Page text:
I do not do social networking. (I do not consider blogging to be social networking: it’s ranting, airing, and joshing.) I have yet to discover a reason to bare myself to anyone wishing to know everything about me, my whereabouts, and my activities. If I did and if Silicon Valley geniuses could find a way to allow insects-that-bite to join, I would have more “friends” than Justin Bieber and Lady Gaga combined.
In my life, I have been able to attract more people than I wished to have anything to do with, but my appeal to biting insects in Florida bursts all bounds. My only conclusion is that it is the fate (flavor?) of introverts to attract so many such “friends”, because my extroverted wife has been virtually ignored. Or, perhaps, residents of Florida swamps find the attraction or taste of Germans to be unappealing.
Thinking about my new popularity led me to think about the fairly fluid definition of the word friend. Recently, it has become an even more elastic word than it ever was. I recalled conversions I had with Russians during my many dealings with that country. During Soviet times, the word had two meanings: someone you knew and someone you trusted. In a society where children were urged to tattle on their own parents, only one definition of friend meant anything: it was someone you trusted with your life. People had few friends…unlike the denizens of Planet Facebook.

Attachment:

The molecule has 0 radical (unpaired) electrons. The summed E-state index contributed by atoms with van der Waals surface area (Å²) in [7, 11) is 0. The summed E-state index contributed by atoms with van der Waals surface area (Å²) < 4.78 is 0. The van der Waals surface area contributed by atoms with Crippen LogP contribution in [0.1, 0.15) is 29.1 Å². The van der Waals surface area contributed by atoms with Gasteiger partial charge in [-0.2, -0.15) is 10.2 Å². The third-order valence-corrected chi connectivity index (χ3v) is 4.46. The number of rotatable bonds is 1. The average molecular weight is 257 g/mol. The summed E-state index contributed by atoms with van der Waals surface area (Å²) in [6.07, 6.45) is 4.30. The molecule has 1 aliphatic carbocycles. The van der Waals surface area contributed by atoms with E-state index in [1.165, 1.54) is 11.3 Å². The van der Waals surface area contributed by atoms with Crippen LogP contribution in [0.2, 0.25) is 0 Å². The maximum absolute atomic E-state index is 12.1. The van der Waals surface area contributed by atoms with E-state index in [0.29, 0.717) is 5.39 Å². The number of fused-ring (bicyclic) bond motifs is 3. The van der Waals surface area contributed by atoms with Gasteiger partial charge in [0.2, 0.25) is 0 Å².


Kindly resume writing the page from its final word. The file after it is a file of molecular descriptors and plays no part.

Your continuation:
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Prior to writing novels, the author enjoyed a multifaceted career: from decorated combat aviator to advertising professional to global communications director of a major consumer brand. He has traveled the world and met sports, film and television stars, political leaders, and royalty. He graduated from Middlebury College, is married, lives in Germany, and has two grown children.